What was your most memorable experience as a child in general music class?
6th grade band began my love affair with music. Before middle school, the musical memories I have are of my grandmother and uncle playing the guitar. They were self-taught, old time country musicians in a small community in Western Kentucky. During my Meemaw’s funeral, I learned she had once stood in on a Johnny Cash show in Michigan before he became famous. I had always longed to sing and play songs, but practicing the flute was always first priority.
While writing my treatise during my DMA program, I researched Robert Beaser’s Mountain Songs, for flute and guitar. The songs in the cycle were based on Appalachian folk songs written hundreds of years ago. I instantly fell in love with the simplicity of the lyrics and melody of the folk songs. I had finally discovered the missing piece to my musical training–which is saying a lot, considering I had been studying music for almost a decade!
Looking back at my formal education, folk songs were frequently dismissed as irrelevant because I played an instrument that could not express text. As flutists, we tend to learn art music written specifically for our instrument that showcases the best of the instrument’s capabilities–fast technical passages, beautiful melodic lines, and sparkling articulated textures.
Beaser’s Mountain Songs are about much more than showcasing the flute’s capabilities. The composer’s goal was to transform the melody in the songs to express the underlying meaning of the text. During my research I analyzed text and song structure more than I had ever done before. I soon realized that folk music connected me to my grandmother more than anything else I had experienced as a classical musician.
“To write a folksong is as much beyond the bounds of possibility as to write a proverb. Just as proverbs condense centuries of popular wisdom and observation, so, in traditional songs, the emotions of centuries are immortalized in a form polished to perfection.” (1941) – Zoltán Kodály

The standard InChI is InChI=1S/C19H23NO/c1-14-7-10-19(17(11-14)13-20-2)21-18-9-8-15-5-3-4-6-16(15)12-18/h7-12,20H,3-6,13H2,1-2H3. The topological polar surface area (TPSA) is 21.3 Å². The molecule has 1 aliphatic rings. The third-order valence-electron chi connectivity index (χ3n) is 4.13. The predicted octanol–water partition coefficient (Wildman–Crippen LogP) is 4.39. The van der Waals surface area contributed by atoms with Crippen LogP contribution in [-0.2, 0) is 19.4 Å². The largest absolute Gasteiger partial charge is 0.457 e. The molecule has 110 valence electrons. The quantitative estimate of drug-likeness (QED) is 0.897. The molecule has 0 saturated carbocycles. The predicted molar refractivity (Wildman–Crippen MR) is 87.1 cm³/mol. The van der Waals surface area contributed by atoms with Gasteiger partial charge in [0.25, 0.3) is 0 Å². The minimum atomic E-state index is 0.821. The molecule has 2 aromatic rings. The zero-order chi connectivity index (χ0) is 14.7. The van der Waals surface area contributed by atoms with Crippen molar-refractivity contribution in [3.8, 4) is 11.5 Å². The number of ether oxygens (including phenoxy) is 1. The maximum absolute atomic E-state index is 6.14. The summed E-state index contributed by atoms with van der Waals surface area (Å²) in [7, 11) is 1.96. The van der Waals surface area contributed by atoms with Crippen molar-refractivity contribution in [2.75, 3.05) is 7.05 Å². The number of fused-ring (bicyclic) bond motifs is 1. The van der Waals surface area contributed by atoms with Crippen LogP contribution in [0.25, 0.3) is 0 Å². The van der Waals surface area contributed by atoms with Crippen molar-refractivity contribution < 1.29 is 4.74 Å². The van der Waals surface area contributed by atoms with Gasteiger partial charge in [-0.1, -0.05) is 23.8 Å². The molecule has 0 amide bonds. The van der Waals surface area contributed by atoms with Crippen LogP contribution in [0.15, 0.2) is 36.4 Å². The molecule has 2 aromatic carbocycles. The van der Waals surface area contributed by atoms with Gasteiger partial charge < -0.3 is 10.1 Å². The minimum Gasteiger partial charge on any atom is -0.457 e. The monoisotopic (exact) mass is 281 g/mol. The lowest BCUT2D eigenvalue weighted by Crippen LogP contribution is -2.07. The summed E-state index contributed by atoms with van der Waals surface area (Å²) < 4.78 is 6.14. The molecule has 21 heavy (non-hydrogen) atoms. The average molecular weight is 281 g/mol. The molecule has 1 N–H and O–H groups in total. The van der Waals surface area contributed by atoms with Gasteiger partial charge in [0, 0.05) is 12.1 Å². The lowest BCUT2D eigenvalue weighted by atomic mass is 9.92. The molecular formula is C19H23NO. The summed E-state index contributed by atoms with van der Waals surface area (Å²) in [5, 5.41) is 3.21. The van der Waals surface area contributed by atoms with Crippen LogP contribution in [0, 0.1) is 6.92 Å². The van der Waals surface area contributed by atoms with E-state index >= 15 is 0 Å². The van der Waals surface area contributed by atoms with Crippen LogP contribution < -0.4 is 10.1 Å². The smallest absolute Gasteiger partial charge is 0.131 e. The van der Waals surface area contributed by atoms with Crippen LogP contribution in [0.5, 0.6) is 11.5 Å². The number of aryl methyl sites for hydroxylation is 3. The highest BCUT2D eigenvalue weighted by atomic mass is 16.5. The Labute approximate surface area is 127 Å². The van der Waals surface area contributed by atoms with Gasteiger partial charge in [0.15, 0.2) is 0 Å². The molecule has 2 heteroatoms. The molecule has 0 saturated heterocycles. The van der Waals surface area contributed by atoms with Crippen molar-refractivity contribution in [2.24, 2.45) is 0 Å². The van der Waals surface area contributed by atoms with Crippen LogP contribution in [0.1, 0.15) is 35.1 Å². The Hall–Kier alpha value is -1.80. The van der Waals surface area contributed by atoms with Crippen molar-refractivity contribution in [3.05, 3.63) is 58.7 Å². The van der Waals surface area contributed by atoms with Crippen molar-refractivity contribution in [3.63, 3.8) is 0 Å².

In July, I attended a two week long levels course about the Kodály philosophy at Lenoir Rhyne in Hickory, NC. If you’ve been keeping up with my Teaching Flute with Kodály series, you’ll know that I’ve touched on some basic methodologies from my experience as a general music teacher. Little did I know, but Kodály’s philosophy for teaching children has indulged my folk song craving. At the same time, the camp pushed my personal musicianship more than anything else before.
When I signed up for this summer’s course, I’ll admit I had absolutely no clue what I was getting into. I honestly thought I would be in the foothills of NC for two weeks learning children’s songs and playing games. Sounds great, right?
Well, I missed the fine print on my course syllabus that read “2-3 hours of homework every night.” At first, it was hard. I had to spend several hours every night preparing for class the next day when I wanted to be sleeping. In addition to learning folk songs, I was singing for about 4 hours a day. 2 hours every day I attended a solfa/musicianship class that supported the pedagogy. After the first week, I was sold on the process. I had grown more as a musician in one week than I could have ever dreamt.
The faculty of the camp, who were all general music teachers, demonstrated eloquent musicianship and encouraged us to follow suit.
Little did I know, but the Kodály method promotes a high standard of musicianship for the teacher. Kodály says,
“It is much more important who the singing master at Kisvarda (small village) is than who the director of the Opera House is, because a poor director will fail. (Often even a good one.) But a bad teacher may kill of the love of music for thirty years from thirty classes of pupils.” (1929)
Of course, a “bad” director or musician is relative. I like to think excellent educators are always learning! For me, learning folk songs has been soothing for my soul. I’m excited I can creatively think about how to educate my flute students while connecting to my family history.
Here are some ideas I am working with. Please feel free to comment and give feedback!
- Teaching flute with solfa – Is sight singing important to flute playing?
- How to choose flute repertoire based on student’s musical skills
- Folk songs in the studio
I’ve shared this with my students. So neat that you did this, and I’m so glad you found it so beneficial. My theory and aural skills professor was a huge proponent of kodaly. Great stuff! Hope you’re doing well.
Thanks, Dr. Rea! I’m flattered you are sending the article to your students. I find Kodaly super helpful! 🙂